You have received all the weeks of benefits to which you were entitled; or the maximum benefit period of 52 weeks has been reached; or the payment timeframe during which you can receive benefits has ended, as follows:

* EI maternity benefits can be paid for a maximum period of 15 weeks and must end 17 weeks after the week you were expected to give birth or the week you actually give birth, whichever is later; or
* EI parental benefits can be paid for a maximum period of 35 weeks and must end 52 weeks after the week your child was born or was placed with you for adoption.

Control credit

This is a sure-fire budgeting tip that can save you thousands. During pregnancy and in baby’s first year, stay off credit. Caffeine and alcohol during this period are bad for baby’s health. And credit is likewise bad for your financial health. The last thing you want to deal with during that busy first 12 months are credit card balances carrying interest of 20% or more. Do not put more on your credit card than you can pay off fully every month. Better yet, put the card away, and use your debit card or cash for routine purchases. It’s a good way of forcing you to think ahead and control impulse buying.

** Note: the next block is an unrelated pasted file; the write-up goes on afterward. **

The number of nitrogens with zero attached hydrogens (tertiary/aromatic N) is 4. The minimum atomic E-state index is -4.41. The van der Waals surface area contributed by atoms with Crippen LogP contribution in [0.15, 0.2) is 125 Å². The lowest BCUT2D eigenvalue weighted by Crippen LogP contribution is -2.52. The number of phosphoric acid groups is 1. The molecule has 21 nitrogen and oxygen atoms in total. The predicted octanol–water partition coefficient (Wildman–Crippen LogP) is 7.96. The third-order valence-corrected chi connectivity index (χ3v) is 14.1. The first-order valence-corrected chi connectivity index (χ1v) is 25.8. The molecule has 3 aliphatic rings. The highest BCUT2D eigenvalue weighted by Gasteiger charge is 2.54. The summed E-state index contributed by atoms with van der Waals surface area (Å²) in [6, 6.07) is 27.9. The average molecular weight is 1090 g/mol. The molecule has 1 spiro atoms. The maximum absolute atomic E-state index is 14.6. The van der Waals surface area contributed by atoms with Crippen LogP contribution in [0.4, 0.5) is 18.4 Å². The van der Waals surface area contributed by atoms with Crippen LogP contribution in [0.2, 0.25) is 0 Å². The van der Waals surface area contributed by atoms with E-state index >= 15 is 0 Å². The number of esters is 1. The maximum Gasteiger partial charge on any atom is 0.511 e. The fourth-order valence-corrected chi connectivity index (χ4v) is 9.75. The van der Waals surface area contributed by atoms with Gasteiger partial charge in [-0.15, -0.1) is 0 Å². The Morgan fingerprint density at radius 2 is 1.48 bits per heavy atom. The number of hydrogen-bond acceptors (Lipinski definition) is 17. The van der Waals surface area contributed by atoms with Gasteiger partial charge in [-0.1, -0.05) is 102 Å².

Protect against the unexpected

As a family – and with a new baby, that’s what you now are – you have longer-term responsibilities. What happens if you become ill or disabled, incur large medical expenses, or pass away? No one likes to think about these, but it’s an essential part of financial planning and budgeting.

You’ll need to get the right type of health, disability, and life insurance, depending on whether one or both of you continue working during baby’s first year. Sometimes, an employer’s benefits plan will offer some medical and disability coverage for the employee and his or her dependants. If not, a number of insurers offer basic medical and disability plans with at least a minimum level of protection.

You’ll generally have to arrange life insurance yourself. This needn’t be expensive – term life plans, for example, are extremely economical. But you still need to budget for them.

Perhaps most important, make or revise your wills. Again, this needn’t be a costly exercise, but it’s an essential part of financial planning.

Start now

Last, but not least, the sooner you start applying these basic budgeting principles, the better. If it all seems a bit overwhelming – and it can be, both during your pregnancy and in the months following baby’s arrival – seek out the services of a Certified Financial Planner, someone who’s well-trained in the art and science of family financial planning.

© 2016 by Robyn K. Thompson. All rights reserved. Reproduction without permission is prohibited. This article is for information only and is not intended as personal investment or financial advice.

© 2021 by Robyn K. Thompson. All rights reserved. Reproduction without permission is prohibited. This article is for information only and is not intended as personal investment or financial advice.